Considered one of the biggest scams in the global automotive industry, the diesel emissions scandal that first broke out in 2015 involved multiple carmakers and hundreds of thousands of vehicle owners. Over the years, manufacturers have had to spend billions on making things right for them and their customers. Mercedes-Benz is one of these carmakers.
Although the Dieselgate scandal initially involved only Volkswagen, all the other carmakers that have been found to have used defeat devices are just as affected. The consequences of their actions have thrust them into the spotlight several times over. A defeat device is designed to know when a vehicle is being tested so that it could temporarily lower emissions to within the World Health Organization (WHO)-mandated levels during the entirety of an emissions test.
To authorities, the vehicle appears almost perfect – fuel-efficient; emissions-compliant. However, when it is taken out of the lab and driven on real roads, the vehicle switches back to its default settings. In these conditions, it emits massive amounts of nitrogen oxide or NOx, which is a highly reactive group of gases with adverse effects on the environment and human health.
Drivers who bought the vehicle were led to believe that they were buying high-performance cars and vans. What they were given were high-polluting vehicles, and this fact was kept from them. So carmakers lied to their customers.
Why are diesel emissions dangerous?
As mentioned earlier, vehicles emit nitrogen oxide, a group of gases that has nitrogen dioxide (NO2) and nitric oxide (NO) as primary components. NOx is a catalyst for acid rain and smog, and it also produces ground-level ozone, a pollutant that significantly affects vegetation. Plants and crops become weaker and more susceptible to weather conditions. NOx emissions also stunt their growth if the exposure is constant.
NOx also affects a person’s cognitive abilities, and this can lead to serious problems, the most common of which is dementia. In some cases, exposure to NOx emissions can trigger symptoms of depression, anxiety, and other mental health-related issues.
If a person is regularly exposed to nitrogen oxide emissions, the health impacts can change them and their lifestyle. For someone who is exposed to low levels of NOx emissions, the most common effects are asthma, breathing difficulties, and respiratory diseases such as emphysema and bronchitis. Fluid in the lungs can also develop.
A drastic lifestyle change is expected if a person is exposed to high levels of nitrogen oxide emissions. The impacts are serious, including cardiovascular diseases, chronic lung function reduction, and increased risk for cancer. Asphyxiation and laryngospasm or vocal cord spasm can also develop.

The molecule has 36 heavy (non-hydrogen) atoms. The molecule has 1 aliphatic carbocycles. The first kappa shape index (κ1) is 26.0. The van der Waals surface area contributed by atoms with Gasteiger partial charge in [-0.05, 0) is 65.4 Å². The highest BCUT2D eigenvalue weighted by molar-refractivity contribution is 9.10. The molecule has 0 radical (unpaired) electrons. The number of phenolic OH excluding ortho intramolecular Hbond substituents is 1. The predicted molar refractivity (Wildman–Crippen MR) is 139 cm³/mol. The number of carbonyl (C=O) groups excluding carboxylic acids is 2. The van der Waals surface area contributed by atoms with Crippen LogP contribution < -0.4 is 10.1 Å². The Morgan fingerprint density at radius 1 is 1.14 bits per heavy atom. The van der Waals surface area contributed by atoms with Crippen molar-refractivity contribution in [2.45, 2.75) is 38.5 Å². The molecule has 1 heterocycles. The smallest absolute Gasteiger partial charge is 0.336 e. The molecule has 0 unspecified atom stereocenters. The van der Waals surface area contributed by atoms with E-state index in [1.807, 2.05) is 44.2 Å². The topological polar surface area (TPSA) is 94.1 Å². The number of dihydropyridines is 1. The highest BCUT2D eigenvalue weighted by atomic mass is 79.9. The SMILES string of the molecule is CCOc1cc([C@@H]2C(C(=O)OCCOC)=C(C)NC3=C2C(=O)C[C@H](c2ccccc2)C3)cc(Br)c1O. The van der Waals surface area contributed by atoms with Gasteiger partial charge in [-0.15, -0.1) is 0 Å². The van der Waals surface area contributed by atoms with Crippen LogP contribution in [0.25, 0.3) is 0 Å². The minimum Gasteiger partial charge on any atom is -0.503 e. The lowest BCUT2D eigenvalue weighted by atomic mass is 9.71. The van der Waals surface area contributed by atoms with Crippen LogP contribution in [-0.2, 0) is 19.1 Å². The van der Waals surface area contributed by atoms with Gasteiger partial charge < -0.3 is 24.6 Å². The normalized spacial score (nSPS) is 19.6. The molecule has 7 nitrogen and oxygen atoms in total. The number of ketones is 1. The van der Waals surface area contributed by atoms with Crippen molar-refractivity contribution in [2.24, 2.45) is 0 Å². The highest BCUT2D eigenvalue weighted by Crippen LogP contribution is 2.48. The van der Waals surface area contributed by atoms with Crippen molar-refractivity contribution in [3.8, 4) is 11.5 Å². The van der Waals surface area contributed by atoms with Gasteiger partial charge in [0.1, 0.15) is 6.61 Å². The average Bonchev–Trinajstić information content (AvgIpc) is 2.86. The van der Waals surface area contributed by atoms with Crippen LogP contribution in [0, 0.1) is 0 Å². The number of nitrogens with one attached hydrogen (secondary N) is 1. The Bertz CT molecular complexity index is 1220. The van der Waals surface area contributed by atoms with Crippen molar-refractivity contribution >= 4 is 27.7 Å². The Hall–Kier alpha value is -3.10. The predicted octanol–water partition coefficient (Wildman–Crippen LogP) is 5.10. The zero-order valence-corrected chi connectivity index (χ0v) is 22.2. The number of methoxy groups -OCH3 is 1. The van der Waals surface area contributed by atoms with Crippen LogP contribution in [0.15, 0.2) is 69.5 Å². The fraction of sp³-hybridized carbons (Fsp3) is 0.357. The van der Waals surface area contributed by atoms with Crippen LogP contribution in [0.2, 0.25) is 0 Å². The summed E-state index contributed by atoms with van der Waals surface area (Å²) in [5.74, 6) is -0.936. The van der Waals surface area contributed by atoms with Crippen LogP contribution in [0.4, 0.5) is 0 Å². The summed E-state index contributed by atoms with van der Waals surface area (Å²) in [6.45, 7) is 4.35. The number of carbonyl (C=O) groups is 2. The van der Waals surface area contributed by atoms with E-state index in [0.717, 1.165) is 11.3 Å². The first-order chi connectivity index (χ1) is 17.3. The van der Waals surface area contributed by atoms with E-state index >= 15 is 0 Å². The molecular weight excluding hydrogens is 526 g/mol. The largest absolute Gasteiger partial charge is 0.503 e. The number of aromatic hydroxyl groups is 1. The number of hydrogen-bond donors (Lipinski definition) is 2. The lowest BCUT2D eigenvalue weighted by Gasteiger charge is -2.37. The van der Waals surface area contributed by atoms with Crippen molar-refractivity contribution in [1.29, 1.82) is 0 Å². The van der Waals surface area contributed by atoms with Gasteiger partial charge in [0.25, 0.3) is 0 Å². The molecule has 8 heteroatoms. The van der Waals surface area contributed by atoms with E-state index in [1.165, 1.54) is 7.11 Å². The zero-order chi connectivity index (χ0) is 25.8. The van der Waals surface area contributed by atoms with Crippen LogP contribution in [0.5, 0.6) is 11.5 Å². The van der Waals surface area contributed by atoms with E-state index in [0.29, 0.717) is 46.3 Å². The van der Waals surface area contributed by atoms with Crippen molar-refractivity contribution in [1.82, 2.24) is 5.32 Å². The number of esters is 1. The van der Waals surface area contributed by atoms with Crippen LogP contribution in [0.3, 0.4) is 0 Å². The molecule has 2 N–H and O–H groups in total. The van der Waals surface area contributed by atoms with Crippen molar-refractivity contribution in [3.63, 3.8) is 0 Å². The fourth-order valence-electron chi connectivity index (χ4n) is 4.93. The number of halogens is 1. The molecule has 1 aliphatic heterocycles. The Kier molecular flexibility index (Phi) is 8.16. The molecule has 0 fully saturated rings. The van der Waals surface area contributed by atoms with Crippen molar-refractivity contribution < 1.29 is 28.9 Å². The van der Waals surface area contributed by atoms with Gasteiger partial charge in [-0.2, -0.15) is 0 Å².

What’s most devastating about nitrogen oxide emissions is the fact that they can shorten a person’s lifespan. Premature death is probably the most serious impact of exposure to NOx. Over the years, numerous cases of such deaths around the world have been reported and linked to toxic air. Ella Adoo-Kissi-Debrah’s case was the first recorded incident of an unexpected death caused by air pollution. She was only nine years old when she succumbed to a serious asthma attack after months of non-stop hospital visits. She and her mother lived along South Circular Road in south London, which is a highly polluted area. In December 2020, after an inquest, the coroner verified what many already knew – Ella died because of high levels of toxic air.
These impacts, along with VW, Mercedes, and the other carmakers’ lies, are the reasons why legal firms and authorities are urging affected drivers to make a claim for all the inconveniences the defeat device has caused them.
A claim is a legal action that car owners can bring against their manufacturer. It allows them to receive financial compensation for their manufacturer’s deceitful actions.
Mercedes emissions scandal
The Mercedes emissions scandal broke out several months after US authorities caught VW using defeat devices in their diesel vehicles. The German carmaker received a notice from the same authorities for the same reason. A group of American Mercedes car owners even got together so they could file a class-action lawsuit against the manufacturer.
The first Mercedes emissions claim found its way to the UK in 2020. Since then, hundreds of thousands of affected car owners have been talking to legal firms and thinking about making a claim. However, not everyone who owns a Mercedes can bring forward a claim.
Are you eligible to claim Mercedes Dieselgate compensation?
There are several things that you need to consider before you can make a Mercedes diesel claim:
- You should have a Mercedes-Benz car or van, leased; whether financed or bought, that was registered between the years 2008 and 2018.
- You may have received a notification from Mercedes that your vehicle is up for a recall for engine correction. (Note: You may still be able to make a claim even if you didn’t receive any recall notification as long as you have a Mercedes diesel vehicle manufactured between the years indicated above.)
- Your Mercedes-Benz should be equipped with a diesel engine, specifically a BlueTec.
If you’re still unsure whether you’re eligible or not, visit Emissions.co.uk to know what to do to determine your eligibility.